State spending must be brought to heel |

State spending must be brought to heel

by Ron Knecht and Lynn Hettrick

This article uses actual Nevada state spending data to demonstrate two points central to our state’s budget challenges this year. First, the gap between expected revenues under current state law and the spending that would be needed to maintain current state service levels is $2.4 billion.

Second, while much of that gap results from declining state revenues due to the Nevada Depression, much of it also has been caused by state spending growing since 2000 completely out of proportion to the growth of Nevada’s economy and of Nevadans’ incomes. Contrary to claims from recipients of state spending (public employees and subsidy beneficiaries), there have been only minor recent reductions in some state spending and not a long series of draconian cuts, with K-12 education and human services actually getting major increases. Since Nevada had its largest two tax increases in the last eight years – totaling just under $2 billion – the inescapable conclusion is that Nevada has a spending problem and not a problem of unduly low tax rates.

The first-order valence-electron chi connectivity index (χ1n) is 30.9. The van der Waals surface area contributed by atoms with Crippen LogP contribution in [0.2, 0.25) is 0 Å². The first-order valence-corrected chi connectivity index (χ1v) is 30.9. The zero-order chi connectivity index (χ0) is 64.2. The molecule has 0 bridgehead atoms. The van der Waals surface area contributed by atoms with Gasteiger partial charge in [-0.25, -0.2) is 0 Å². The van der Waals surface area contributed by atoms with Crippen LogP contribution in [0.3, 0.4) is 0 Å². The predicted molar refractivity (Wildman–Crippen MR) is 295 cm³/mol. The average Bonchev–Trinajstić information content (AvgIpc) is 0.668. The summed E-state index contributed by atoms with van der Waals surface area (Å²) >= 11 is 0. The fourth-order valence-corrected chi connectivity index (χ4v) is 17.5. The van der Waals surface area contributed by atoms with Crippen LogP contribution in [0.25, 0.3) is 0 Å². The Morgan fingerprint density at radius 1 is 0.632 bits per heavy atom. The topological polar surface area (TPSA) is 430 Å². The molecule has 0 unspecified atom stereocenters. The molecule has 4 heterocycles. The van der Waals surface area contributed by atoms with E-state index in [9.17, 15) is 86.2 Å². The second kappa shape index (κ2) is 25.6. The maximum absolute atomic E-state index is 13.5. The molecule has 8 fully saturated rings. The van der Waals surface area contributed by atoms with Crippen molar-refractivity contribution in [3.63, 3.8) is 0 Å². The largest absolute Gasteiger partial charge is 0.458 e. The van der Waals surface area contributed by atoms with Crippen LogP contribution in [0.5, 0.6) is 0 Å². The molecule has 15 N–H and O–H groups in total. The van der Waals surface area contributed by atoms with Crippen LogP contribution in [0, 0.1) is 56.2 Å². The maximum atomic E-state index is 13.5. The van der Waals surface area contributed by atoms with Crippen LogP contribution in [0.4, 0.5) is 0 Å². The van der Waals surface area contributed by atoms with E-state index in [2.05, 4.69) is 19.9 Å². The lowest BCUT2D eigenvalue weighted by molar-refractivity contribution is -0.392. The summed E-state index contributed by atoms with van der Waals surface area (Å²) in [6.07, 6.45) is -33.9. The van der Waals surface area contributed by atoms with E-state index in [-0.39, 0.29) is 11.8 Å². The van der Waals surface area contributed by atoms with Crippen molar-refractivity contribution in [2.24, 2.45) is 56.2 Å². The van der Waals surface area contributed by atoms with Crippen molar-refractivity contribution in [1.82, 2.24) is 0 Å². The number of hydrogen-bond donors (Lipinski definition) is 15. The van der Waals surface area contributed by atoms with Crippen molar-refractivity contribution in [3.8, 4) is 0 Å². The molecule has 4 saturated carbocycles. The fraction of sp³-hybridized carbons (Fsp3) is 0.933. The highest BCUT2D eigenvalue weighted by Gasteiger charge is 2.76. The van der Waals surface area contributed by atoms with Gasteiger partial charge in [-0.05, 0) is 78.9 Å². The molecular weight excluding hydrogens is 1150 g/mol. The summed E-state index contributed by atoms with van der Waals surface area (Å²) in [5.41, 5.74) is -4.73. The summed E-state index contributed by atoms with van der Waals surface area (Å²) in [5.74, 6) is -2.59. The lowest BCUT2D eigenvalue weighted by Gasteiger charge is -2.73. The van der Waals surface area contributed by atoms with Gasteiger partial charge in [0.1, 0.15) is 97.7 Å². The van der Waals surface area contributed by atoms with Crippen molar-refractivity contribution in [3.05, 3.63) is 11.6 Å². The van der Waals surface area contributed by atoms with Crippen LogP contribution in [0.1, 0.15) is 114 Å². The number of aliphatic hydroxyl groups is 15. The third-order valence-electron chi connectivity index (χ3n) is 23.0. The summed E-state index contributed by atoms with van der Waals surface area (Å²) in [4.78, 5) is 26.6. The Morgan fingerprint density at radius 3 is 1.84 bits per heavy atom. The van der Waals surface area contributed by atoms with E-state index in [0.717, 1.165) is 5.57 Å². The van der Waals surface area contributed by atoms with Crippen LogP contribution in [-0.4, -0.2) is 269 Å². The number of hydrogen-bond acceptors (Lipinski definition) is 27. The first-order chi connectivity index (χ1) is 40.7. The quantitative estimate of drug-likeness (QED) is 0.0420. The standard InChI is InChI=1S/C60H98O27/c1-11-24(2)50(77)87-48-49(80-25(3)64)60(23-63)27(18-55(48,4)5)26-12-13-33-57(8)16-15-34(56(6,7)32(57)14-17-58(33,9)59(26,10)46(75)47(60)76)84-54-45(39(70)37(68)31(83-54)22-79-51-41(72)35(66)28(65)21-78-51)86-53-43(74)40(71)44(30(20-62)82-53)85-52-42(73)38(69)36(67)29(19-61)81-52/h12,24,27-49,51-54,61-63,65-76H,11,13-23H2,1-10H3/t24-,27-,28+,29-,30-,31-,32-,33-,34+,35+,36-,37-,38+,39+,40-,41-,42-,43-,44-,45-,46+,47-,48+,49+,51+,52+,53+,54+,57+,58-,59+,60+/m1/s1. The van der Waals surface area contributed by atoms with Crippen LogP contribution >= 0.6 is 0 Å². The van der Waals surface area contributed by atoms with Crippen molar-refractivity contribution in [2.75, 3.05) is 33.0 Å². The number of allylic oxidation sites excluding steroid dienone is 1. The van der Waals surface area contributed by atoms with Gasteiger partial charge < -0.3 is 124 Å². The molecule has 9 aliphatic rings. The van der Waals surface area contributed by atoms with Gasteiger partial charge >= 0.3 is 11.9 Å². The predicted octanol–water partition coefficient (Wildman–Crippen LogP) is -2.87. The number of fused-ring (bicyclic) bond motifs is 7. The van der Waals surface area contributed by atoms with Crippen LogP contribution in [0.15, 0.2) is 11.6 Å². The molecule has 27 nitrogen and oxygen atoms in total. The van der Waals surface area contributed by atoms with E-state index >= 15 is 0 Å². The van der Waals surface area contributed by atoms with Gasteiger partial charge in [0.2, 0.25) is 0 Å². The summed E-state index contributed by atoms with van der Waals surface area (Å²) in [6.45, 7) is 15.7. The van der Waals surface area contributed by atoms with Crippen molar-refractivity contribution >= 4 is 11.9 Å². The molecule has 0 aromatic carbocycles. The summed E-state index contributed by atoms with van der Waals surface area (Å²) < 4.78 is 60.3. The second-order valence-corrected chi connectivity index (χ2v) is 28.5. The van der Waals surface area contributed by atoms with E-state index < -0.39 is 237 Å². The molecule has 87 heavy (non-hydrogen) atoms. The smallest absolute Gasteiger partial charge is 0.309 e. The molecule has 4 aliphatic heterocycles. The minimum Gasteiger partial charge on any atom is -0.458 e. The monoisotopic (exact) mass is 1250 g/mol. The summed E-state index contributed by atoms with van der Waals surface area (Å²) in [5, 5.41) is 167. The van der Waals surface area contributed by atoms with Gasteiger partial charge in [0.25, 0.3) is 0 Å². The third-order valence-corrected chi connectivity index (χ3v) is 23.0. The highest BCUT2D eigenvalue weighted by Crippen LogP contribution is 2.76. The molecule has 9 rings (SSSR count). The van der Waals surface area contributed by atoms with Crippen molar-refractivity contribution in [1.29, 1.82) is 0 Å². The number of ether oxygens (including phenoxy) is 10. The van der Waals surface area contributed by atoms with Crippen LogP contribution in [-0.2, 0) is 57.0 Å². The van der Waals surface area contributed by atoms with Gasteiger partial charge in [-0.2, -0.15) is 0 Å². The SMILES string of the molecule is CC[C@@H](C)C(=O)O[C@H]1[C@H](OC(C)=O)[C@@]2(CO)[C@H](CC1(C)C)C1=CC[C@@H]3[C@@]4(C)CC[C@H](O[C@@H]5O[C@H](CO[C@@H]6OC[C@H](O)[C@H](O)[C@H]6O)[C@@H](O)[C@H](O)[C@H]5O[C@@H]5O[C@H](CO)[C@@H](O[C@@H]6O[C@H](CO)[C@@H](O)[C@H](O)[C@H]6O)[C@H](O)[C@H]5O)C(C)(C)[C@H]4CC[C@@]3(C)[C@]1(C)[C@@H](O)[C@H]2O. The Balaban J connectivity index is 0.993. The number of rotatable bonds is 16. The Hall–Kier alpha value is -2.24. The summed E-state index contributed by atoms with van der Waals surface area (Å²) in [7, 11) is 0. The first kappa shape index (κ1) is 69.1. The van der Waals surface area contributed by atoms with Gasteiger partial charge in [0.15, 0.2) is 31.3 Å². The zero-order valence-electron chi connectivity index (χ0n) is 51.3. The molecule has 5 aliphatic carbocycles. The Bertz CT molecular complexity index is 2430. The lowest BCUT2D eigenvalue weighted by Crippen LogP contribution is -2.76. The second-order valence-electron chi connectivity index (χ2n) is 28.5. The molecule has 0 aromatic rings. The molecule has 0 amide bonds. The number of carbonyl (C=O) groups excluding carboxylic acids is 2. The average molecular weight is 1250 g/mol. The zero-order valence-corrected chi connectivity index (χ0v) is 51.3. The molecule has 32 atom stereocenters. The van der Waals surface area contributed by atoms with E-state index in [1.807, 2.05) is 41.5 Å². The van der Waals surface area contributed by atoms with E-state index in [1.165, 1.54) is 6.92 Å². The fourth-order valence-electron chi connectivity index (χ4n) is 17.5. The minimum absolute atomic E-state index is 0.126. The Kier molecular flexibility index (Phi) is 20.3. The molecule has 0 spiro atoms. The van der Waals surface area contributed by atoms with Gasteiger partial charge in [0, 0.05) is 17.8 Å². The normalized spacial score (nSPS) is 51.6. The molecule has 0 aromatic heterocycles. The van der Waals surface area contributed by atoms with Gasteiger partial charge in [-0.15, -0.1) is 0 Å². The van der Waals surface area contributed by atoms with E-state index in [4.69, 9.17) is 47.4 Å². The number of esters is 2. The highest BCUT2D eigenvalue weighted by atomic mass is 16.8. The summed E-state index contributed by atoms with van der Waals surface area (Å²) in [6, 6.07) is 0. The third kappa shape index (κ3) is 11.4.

Table 1 summarizes the basic facts of state general-fund revenues and spending, using the two-year executive/legislative budget framework (which excludes significant state spending such as pass-throughs of federal funds) that all parties reference in budget debates.

The first three lines show current (2009-11) state general-fund spending levels, totaling $7 billion. (Other revenues and expenses related to general fund accounts – such as pass through of certain federal funds – would drive the total above $16 billion, but those other areas are not part of the primary budget debate.) Some folks discount the federal ARRA-based spending for Medicaid, education and corrections, but those funds were intended and used to cover state revenue shortfalls during the current biennium. So, they are properly considered as present general-fund revenue sources, and the spending supported by them is part of the current state services level.